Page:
The precipitous loss of native vegetation across the United States has led to a dramatic decline of insect populations. This year, for or the first time in memory, the monarch butterflies didn’t come, at least not on the Day of the Dead. They began to straggle in a week later than usual, in record-low numbers. Last year’s low of 60 million now seems great compared with the fewer than three million that have shown up so far this year. Some experts fear that the spectacular migration could be near collapse.
Native to the West and Midwest of the Americas, monarchs travel on an annual migration through Canada, California and Mexico, pausing along the way to gather in enormous flocks of tens of thousands of butterflies. They gather in such incredible numbers that trees appear to be draped in orange-and-black leaves, which upon closer examination resolve themselves into fluttering wings.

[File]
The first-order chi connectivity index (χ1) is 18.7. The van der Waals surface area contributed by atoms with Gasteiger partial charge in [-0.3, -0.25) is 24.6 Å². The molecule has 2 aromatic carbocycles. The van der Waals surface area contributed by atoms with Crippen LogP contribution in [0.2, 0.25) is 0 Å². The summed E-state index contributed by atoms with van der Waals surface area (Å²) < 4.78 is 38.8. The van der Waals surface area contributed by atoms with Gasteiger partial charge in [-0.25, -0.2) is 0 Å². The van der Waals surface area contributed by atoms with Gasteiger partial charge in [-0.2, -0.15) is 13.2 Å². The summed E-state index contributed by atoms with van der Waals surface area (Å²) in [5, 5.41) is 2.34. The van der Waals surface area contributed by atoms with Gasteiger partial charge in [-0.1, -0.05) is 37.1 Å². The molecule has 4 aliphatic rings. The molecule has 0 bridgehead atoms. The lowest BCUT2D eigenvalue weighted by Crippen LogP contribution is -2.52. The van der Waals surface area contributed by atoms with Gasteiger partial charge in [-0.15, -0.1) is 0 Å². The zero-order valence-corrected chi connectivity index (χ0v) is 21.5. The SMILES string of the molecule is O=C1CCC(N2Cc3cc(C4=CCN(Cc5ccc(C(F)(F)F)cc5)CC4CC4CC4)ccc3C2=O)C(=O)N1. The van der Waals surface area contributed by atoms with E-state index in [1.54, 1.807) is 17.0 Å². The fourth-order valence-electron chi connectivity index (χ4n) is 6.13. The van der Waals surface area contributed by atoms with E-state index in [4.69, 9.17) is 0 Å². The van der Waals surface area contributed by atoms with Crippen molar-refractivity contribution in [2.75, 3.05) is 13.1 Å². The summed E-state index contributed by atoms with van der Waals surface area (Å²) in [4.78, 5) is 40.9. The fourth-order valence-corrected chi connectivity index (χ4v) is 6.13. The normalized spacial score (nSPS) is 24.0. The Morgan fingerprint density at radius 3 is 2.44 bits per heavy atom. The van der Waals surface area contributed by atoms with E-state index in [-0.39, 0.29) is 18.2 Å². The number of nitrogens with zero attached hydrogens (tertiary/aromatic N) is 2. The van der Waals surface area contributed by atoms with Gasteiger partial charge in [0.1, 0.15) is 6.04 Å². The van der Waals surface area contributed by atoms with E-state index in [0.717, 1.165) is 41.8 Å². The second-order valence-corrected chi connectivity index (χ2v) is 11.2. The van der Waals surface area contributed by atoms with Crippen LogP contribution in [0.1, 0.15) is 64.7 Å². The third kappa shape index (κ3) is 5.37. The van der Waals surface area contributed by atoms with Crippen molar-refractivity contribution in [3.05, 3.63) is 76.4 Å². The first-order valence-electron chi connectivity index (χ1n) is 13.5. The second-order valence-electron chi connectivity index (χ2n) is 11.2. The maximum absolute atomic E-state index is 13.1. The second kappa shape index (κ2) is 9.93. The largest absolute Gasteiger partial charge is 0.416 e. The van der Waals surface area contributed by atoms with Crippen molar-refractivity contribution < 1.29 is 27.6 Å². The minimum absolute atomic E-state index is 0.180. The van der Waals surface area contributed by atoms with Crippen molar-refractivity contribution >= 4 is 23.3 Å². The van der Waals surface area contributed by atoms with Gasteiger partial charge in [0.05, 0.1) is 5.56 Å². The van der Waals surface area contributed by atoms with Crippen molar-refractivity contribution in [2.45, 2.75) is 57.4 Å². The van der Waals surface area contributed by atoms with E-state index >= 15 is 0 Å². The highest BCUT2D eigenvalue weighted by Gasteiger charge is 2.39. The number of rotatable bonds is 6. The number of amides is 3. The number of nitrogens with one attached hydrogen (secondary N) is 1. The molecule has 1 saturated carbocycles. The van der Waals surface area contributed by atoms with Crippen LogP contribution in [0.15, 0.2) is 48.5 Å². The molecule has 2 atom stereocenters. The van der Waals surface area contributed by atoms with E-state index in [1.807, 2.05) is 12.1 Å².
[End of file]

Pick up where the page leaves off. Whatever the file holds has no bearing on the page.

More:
Think of the monarch butterflies’ population as the output of a machine process that has gone wrong. To understand that process, scientists have had to observe the butterflies and their environments for decades. It was only in the 1970s when Canadian entomologists Fred and Nora Urquhart discovered that their migration spans 3 to 4 generations, with each new generation completing only part of the circuit between Canada and Mexico.
The butterflies who begin this incredible cross-continental migration in Canada will never make it back – only their great-grandchildren will.